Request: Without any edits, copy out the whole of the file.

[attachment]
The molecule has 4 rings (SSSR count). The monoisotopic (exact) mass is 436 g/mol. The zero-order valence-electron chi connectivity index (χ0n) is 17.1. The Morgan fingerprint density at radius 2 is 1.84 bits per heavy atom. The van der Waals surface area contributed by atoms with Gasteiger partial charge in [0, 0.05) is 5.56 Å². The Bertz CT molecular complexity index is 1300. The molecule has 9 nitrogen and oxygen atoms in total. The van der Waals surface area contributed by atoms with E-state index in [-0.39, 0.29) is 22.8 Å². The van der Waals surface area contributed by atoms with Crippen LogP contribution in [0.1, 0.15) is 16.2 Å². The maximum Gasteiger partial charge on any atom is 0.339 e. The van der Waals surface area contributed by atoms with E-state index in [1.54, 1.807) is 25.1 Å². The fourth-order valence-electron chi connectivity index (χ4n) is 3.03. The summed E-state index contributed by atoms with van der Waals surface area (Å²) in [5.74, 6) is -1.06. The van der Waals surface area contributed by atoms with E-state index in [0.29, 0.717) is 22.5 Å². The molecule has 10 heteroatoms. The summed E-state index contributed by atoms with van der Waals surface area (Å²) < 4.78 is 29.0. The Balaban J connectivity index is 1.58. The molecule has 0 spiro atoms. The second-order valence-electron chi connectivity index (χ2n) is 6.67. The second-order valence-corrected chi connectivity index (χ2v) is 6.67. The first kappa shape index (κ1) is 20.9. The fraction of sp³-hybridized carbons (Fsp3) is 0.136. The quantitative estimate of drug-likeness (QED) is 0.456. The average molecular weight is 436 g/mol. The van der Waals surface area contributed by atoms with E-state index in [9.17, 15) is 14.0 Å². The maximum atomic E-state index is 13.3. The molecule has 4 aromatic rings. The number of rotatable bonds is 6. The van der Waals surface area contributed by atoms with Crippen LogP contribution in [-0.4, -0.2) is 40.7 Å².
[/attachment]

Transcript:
The molecule has 4 rings (SSSR count). The monoisotopic (exact) mass is 436 g/mol. The zero-order valence-electron chi connectivity index (χ0n) is 17.1. The Morgan fingerprint density at radius 2 is 1.84 bits per heavy atom. The van der Waals surface area contributed by atoms with Gasteiger partial charge in [0, 0.05) is 5.56 Å². The Bertz CT molecular complexity index is 1300. The molecule has 9 nitrogen and oxygen atoms in total. The van der Waals surface area contributed by atoms with E-state index in [-0.39, 0.29) is 22.8 Å². The van der Waals surface area contributed by atoms with Crippen LogP contribution in [0.1, 0.15) is 16.2 Å². The maximum Gasteiger partial charge on any atom is 0.339 e. The van der Waals surface area contributed by atoms with E-state index in [1.54, 1.807) is 25.1 Å². The fourth-order valence-electron chi connectivity index (χ4n) is 3.03. The summed E-state index contributed by atoms with van der Waals surface area (Å²) in [5.74, 6) is -1.06. The van der Waals surface area contributed by atoms with E-state index in [0.29, 0.717) is 22.5 Å². The molecule has 10 heteroatoms. The summed E-state index contributed by atoms with van der Waals surface area (Å²) < 4.78 is 29.0. The Balaban J connectivity index is 1.58. The molecule has 0 spiro atoms. The second-order valence-electron chi connectivity index (χ2n) is 6.67. The second-order valence-corrected chi connectivity index (χ2v) is 6.67. The first kappa shape index (κ1) is 20.9. The fraction of sp³-hybridized carbons (Fsp3) is 0.136. The quantitative estimate of drug-likeness (QED) is 0.456. The average molecular weight is 436 g/mol. The van der Waals surface area contributed by atoms with E-state index in [9.17, 15) is 14.0 Å². The maximum atomic E-state index is 13.3. The molecule has 4 aromatic rings. The number of rotatable bonds is 6. The van der Waals surface area contributed by atoms with Crippen LogP contribution in [-0.4, -0.2) is 40.7 Å².